And that made everybody happy, except for the owners of this slave girl, because they were using her to make money, and now their source of income was gone. And so, they grabbed Paul and Silas, dragged them into the marketplace, and accused them in front of the magistrates, who tore off their clothes and beat them with rods. They threw them into prison, without a trial, and put their feet in stocks.
So, here’s the picture: Paul and Silas have been humiliated by being stripped, beaten with rods, and they are sitting in prison, feet in stocks, unable to sleep at night. And what are they doing? They’re singing. “About midnight Paul and Silas were praying and singing hymns to God, and the prisoners were listening to them.” (Acts 16:25). I’d love to know exactly what songs they were singing. I’m confident they were songs of praise to God. Whatever they were, they were songs that Paul and Silas had sung often enough that they knew them by heart.
What happened next was – an earthquake hit, and the gates were thrown wide open. Paul and Silas could have vengefully watched the jailer commit suicide, which he was about to do. But instead, they rescued him and told him about Jesus and baptized him and welcomed him — maybe the least deserving man in Philippi — into their eternal family.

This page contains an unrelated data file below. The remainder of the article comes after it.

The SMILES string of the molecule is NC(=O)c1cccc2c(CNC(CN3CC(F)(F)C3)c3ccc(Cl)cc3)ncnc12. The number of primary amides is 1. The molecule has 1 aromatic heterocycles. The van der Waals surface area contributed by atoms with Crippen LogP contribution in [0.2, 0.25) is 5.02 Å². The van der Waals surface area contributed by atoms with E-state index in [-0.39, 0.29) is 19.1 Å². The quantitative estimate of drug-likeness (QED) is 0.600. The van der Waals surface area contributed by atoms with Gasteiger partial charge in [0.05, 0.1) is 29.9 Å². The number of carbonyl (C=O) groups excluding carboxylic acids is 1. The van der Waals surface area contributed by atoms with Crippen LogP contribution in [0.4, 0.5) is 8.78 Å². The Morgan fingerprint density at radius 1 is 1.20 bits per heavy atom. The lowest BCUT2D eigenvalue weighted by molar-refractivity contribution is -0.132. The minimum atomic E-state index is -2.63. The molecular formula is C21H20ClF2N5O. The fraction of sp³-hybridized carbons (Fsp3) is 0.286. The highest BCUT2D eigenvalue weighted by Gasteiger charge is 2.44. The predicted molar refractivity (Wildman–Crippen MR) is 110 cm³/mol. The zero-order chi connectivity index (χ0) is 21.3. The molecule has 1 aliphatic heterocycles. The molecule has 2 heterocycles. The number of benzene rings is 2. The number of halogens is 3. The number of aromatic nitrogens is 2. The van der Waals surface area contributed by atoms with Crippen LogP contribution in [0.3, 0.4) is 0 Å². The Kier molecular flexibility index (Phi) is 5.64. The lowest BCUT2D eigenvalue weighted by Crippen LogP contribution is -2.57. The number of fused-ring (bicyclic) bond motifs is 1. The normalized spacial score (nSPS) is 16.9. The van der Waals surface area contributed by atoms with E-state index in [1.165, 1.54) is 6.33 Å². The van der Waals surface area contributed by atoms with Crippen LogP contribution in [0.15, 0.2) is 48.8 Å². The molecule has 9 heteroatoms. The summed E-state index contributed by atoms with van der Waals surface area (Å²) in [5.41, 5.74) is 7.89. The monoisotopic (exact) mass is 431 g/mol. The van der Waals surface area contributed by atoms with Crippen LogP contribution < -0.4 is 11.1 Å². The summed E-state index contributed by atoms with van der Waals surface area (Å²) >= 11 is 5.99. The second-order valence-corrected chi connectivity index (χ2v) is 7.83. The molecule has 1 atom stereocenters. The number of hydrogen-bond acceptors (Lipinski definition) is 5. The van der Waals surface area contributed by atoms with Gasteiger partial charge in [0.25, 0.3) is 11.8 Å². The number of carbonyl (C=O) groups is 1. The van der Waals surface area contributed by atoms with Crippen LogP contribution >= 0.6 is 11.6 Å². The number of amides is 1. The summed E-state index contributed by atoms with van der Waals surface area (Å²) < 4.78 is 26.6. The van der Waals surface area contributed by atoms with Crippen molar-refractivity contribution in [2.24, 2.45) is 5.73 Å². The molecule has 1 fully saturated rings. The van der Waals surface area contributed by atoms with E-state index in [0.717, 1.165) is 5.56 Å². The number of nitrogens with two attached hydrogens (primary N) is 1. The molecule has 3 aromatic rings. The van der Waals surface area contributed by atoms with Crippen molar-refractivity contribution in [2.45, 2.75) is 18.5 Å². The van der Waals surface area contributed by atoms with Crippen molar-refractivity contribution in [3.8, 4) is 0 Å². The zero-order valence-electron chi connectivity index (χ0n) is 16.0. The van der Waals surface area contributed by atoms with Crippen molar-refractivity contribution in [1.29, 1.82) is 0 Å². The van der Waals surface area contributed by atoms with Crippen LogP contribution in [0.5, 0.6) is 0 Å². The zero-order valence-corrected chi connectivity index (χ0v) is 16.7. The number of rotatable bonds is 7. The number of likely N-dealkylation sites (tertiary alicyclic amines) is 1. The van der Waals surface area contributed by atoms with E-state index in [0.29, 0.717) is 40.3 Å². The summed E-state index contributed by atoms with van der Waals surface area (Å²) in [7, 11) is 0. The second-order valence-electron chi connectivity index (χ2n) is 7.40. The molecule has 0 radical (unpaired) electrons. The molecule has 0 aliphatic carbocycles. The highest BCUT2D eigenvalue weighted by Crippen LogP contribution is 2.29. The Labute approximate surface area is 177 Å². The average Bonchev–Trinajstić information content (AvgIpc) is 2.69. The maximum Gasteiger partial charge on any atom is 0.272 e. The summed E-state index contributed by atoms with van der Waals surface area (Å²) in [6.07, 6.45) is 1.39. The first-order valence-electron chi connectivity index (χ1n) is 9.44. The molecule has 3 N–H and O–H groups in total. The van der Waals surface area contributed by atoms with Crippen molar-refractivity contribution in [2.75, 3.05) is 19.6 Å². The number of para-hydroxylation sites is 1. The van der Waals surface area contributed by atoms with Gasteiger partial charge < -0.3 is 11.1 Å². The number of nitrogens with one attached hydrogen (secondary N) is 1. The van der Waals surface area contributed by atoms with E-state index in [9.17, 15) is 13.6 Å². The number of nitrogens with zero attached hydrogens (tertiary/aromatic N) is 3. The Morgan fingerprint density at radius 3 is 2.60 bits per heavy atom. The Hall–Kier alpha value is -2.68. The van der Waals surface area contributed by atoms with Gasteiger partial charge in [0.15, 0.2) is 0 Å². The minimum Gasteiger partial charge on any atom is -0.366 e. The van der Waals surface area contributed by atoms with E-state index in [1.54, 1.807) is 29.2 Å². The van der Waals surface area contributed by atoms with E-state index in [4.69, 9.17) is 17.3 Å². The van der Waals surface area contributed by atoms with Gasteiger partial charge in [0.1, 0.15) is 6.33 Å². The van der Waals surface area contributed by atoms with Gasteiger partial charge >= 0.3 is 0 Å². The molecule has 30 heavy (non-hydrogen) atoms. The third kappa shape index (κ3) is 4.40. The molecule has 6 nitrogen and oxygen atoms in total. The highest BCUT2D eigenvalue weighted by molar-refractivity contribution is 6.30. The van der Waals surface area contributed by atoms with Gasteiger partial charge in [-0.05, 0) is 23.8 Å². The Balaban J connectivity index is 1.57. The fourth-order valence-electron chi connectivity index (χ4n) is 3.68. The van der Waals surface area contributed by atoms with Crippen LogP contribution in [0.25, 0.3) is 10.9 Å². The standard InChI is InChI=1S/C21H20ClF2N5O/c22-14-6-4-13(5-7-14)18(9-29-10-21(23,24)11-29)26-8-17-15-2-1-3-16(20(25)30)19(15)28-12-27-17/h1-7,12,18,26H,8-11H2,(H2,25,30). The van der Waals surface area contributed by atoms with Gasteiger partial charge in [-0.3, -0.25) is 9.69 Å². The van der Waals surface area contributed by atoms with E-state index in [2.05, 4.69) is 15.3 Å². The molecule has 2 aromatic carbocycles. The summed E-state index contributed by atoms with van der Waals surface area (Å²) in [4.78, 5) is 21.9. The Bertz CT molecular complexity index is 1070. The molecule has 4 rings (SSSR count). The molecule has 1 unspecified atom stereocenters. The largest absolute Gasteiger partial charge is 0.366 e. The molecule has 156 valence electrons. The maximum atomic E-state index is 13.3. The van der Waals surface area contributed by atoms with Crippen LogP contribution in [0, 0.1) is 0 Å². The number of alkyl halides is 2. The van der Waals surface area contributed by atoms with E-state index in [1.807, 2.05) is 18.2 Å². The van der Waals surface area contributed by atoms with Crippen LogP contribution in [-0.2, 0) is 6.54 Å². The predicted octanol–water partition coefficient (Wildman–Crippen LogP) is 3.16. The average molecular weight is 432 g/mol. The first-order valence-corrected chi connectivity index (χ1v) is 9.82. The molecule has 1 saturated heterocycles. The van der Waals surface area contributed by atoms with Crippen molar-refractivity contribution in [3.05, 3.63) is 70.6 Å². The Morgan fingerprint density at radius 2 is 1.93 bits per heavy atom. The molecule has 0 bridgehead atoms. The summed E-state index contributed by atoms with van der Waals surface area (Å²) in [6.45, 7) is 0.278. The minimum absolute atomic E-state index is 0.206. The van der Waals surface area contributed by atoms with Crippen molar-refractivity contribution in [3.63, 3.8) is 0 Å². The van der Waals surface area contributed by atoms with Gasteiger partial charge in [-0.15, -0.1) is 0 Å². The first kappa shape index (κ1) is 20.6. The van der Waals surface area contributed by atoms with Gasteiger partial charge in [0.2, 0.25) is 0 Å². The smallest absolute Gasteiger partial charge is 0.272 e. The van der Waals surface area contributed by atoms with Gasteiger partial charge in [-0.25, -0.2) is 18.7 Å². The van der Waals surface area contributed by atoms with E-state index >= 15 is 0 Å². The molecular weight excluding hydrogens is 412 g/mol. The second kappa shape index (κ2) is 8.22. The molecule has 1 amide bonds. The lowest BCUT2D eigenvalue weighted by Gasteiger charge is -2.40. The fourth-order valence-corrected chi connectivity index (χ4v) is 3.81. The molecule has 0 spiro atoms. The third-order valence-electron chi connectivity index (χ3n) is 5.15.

But here’s what I want you to consider — How did Paul and Silas sing to the Lord and love the jailer, after being humiliated, beaten, put in a dungeon, stocks, and sleeplessness — things that would cause you and I to grumble and complain and plan to sue somebody.
Paul summed it up when he said to Felix in Caesarea in Acts 24, “It is with respect to the resurrection of the dead that I am on trial before you this day.” (Acts 24:21). It was the resurrection of Jesus Christ that led him to teach what he taught. It was the resurrection of Jesus Christ that led him to do what he did. And it was the resurrection of Jesus Christ that led him to have such great joy even when confined to a prison cell.
So, I’m curious. This morning, do you have a joy that can sing praises to God even in the midst of your confinement? If not, I can tell you where to find that kind of joy. It’s found by having faith in the resurrection of Jesus Christ. That kind of faith will give you a joy that no one can take away from you. Because you know, first of all, that Jesus will never die again. And neither will you.
“In this you rejoice, though now for a little while, if necessary, you have been grieved by various trials.” (I Peter 1:6).
May the words of this song be the words of our hearts: “I still have joy. After all the things we’ve been through, I still have joy.”